Use of Color
Colors are an important consideration when designing a high performance HMI. Gray-scale colors are used instead of the traditional bright red, green, and blue colors.
The person that designs the HMI must understand the diverse audience that may view the HMI. For example, an operator may look at a motor on a traditional HMI. If it the HMI has colored the motor green, the operator may conclude that the motor is running. However, if a maintenance technician looks at the same motor, he may conclude that the motor is not faulted. These are logical conclusions. They reflect the respective interest of the person viewing the HMI where the operator wants the motor to run and the maintenance technician wants it to be working.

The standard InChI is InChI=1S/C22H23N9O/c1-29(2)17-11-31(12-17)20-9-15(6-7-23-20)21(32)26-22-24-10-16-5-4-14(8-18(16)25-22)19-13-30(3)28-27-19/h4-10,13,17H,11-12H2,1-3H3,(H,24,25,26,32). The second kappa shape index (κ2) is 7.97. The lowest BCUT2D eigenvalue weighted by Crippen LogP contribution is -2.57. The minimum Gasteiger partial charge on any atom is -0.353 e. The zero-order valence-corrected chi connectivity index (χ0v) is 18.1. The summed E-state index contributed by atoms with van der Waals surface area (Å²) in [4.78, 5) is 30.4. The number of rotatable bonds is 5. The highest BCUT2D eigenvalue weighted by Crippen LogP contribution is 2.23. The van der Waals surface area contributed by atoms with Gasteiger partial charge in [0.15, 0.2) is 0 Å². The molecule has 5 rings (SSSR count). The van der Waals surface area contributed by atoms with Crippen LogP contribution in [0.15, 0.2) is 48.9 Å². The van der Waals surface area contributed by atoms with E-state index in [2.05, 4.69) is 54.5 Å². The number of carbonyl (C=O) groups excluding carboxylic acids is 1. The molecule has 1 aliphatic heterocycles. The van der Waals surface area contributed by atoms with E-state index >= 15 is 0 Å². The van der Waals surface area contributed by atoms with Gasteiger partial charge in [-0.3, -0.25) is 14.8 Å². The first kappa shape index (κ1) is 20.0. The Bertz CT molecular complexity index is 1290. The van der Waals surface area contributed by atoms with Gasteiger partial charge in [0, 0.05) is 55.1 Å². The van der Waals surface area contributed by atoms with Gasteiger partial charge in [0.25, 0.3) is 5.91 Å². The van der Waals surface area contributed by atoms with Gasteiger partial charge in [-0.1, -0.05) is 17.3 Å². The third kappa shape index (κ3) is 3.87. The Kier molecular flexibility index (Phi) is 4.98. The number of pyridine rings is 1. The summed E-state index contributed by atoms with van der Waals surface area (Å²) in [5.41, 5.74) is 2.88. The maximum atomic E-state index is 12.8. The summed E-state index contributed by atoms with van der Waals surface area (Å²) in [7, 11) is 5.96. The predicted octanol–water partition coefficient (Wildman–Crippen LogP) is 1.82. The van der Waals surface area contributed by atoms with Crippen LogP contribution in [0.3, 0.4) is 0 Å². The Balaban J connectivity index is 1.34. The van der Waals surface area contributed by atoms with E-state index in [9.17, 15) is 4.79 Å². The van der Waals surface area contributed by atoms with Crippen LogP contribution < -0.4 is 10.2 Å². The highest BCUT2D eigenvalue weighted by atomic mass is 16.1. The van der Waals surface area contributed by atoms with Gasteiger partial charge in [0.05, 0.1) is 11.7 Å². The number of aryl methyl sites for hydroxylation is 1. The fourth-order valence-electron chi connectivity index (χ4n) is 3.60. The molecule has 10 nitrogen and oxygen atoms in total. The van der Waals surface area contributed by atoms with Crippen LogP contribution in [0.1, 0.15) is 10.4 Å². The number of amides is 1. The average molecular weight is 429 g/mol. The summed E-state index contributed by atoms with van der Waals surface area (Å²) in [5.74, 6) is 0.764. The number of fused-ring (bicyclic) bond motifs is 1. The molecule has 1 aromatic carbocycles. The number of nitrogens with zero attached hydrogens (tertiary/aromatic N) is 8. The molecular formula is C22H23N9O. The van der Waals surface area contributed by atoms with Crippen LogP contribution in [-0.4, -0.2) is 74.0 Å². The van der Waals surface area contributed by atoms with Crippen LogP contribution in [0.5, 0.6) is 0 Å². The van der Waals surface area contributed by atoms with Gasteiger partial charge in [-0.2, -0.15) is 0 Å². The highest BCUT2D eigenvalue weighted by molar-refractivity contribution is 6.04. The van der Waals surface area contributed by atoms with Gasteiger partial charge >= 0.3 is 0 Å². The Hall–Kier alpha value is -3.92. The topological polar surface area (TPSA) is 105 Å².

In reality, the motor is simply "scheduled" to run, meaning when it runs depends on its control mechanism. For example, the motor may run when there is product on the line or boxes on the conveyor. In other words, the motor may be periodically starting and stopping automatically.
A high performance HMI can eliminate this confusion by introducing a color that signifies a state of "scheduled." A common high performance HMI practice is to use a dark gray to signify a "scheduled" state for equipment. This color should never compete with more alerting colors that "pop" from the HMI resulting in the viewer's eye's being drawn to the portion of the HMI where the problem may be occurring.